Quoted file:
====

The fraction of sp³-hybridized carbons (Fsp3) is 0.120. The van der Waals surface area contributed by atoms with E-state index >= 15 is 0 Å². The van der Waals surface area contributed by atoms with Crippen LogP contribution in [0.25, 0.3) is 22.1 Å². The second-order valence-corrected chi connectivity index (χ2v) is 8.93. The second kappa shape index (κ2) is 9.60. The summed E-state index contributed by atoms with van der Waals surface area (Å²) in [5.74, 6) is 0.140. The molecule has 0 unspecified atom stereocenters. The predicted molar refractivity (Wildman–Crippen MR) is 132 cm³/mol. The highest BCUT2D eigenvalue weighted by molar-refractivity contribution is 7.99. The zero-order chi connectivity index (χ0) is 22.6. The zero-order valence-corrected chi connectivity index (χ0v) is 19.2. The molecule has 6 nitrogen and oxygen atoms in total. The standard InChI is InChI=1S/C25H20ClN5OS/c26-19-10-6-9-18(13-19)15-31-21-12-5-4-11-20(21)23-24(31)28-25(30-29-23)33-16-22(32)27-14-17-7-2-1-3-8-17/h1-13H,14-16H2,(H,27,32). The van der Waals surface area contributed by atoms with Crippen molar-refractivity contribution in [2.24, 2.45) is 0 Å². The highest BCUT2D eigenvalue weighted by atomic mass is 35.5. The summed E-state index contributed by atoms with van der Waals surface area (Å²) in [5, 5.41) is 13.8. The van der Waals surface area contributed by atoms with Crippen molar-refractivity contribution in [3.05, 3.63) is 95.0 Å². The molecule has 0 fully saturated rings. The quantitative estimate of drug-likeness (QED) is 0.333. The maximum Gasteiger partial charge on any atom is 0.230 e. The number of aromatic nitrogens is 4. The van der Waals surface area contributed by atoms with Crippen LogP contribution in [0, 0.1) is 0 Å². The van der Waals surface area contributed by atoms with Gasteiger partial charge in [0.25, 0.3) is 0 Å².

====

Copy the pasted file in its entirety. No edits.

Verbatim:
The fraction of sp³-hybridized carbons (Fsp3) is 0.120. The van der Waals surface area contributed by atoms with E-state index >= 15 is 0 Å². The van der Waals surface area contributed by atoms with Crippen LogP contribution in [0.25, 0.3) is 22.1 Å². The second-order valence-corrected chi connectivity index (χ2v) is 8.93. The second kappa shape index (κ2) is 9.60. The summed E-state index contributed by atoms with van der Waals surface area (Å²) in [5.74, 6) is 0.140. The molecule has 0 unspecified atom stereocenters. The predicted molar refractivity (Wildman–Crippen MR) is 132 cm³/mol. The highest BCUT2D eigenvalue weighted by molar-refractivity contribution is 7.99. The zero-order chi connectivity index (χ0) is 22.6. The zero-order valence-corrected chi connectivity index (χ0v) is 19.2. The molecule has 6 nitrogen and oxygen atoms in total. The standard InChI is InChI=1S/C25H20ClN5OS/c26-19-10-6-9-18(13-19)15-31-21-12-5-4-11-20(21)23-24(31)28-25(30-29-23)33-16-22(32)27-14-17-7-2-1-3-8-17/h1-13H,14-16H2,(H,27,32). The van der Waals surface area contributed by atoms with Crippen molar-refractivity contribution in [2.24, 2.45) is 0 Å². The highest BCUT2D eigenvalue weighted by atomic mass is 35.5. The summed E-state index contributed by atoms with van der Waals surface area (Å²) in [5, 5.41) is 13.8. The van der Waals surface area contributed by atoms with Crippen molar-refractivity contribution in [3.05, 3.63) is 95.0 Å². The molecule has 0 fully saturated rings. The quantitative estimate of drug-likeness (QED) is 0.333. The maximum Gasteiger partial charge on any atom is 0.230 e. The number of aromatic nitrogens is 4. The van der Waals surface area contributed by atoms with Crippen LogP contribution in [0, 0.1) is 0 Å². The van der Waals surface area contributed by atoms with Gasteiger partial charge in [0.25, 0.3) is 0 Å².